Inside the Mainroom, all efforts are focused on the music and the ticket holders. Each year the club reinvests profits into upgrades that improve the concert-goer’s experience, such as replacing the video system and switching to LED lighting.
“We love working with new artists when they’re just starting out,” Kranz explains, citing The Black Keys as an example, who have now played nearly every venue in the Twin Cities, from The Entry to the Xcel Energy Center. “We take a lot of pride in working with a band like that, where you can work with them through every stage.” That dedication to the up-and-coming acts keeps the club on top of the present, letting touring bands pay their respects to the past. “Do you know how many times I’ve heard ‘Purple Rain’ played at soundcheck or how many bands have asked, ‘How long has Prince owned First Avenue?’” Kranz says, noting the misconception that local music demigod Prince has an ownership stake in the club.
Stage manager Conrad Sverkerson, who started working at First Avenue in 1988, recalls interrupting Glen Hansard’s soundcheck years ago, requesting the band play any other Prince song. “He actually made reference to it during the show,” Sverkerson says. “How they’d started to do ‘Purple Rain’ and all the employees cut him off.”
Sverkerson has survived many highs and lows at First Avenue. “I have great memories of the time when Cheap Trick and Aerosmith played together and it was an impromptu thing,” he says, also fondly recalling shows from locals like Soul Asylum, the Jayhawks, and Run Westy Run. A memory from 2004 wasn’t quite as fond. “They called me up and said, ‘Get everything out of your office. You’ve got an hour,’” he recalls. The club was briefly closed while ownership changed hands. Ultimately, it came back stronger than ever.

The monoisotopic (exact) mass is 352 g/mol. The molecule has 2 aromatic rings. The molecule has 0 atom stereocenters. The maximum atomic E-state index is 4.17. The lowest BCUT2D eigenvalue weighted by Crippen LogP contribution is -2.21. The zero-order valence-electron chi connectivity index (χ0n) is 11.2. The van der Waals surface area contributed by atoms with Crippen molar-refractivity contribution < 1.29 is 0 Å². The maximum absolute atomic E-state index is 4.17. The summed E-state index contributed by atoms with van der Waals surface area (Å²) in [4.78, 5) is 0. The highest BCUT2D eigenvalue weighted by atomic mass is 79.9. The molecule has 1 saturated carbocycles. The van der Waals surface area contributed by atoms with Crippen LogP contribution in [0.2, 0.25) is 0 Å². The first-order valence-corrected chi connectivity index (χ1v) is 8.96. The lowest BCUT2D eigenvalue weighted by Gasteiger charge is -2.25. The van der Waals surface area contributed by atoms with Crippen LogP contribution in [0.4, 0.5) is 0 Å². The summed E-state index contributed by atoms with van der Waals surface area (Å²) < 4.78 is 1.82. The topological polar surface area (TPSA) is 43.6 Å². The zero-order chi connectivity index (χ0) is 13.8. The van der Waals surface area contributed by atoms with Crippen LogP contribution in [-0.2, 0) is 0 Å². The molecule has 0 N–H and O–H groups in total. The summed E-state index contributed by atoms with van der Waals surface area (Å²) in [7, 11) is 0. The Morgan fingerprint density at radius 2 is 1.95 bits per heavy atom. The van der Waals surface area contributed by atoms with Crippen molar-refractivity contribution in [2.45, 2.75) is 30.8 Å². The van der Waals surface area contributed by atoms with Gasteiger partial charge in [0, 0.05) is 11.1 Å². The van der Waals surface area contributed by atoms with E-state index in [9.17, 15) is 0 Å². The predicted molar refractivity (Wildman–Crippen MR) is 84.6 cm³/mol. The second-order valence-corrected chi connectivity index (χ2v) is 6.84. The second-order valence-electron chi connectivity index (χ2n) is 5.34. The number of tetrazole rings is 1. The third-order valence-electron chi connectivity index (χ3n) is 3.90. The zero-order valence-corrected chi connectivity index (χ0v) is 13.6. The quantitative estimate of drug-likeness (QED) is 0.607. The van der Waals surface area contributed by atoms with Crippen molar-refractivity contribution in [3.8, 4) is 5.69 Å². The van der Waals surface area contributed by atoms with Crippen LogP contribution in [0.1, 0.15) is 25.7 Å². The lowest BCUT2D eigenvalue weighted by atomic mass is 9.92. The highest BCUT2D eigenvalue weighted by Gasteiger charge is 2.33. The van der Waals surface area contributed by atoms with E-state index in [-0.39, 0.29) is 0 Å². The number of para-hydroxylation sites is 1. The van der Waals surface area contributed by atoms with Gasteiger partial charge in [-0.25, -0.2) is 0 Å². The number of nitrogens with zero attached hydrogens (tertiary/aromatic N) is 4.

Another lasting memory from the club’s history comes from 2007, when The Purple One made his return on 7-7-07, just after a show at Target Center across the street. It was a short performance due to the timing, but as Kranz and company have stated, the history takes care of itself.
The key on their end is to provide a safe and comfortable environment for artists and fans alike. “Steve McClellan told me for First Avenue to be successful it needs to be a place for everybody,” Kranz says, namedropping another key figure in the club’s past. While leadership has changed and the stars on the outside walls have been repainted, the environment and vibe of First Avenue remains an inclusive as ever.
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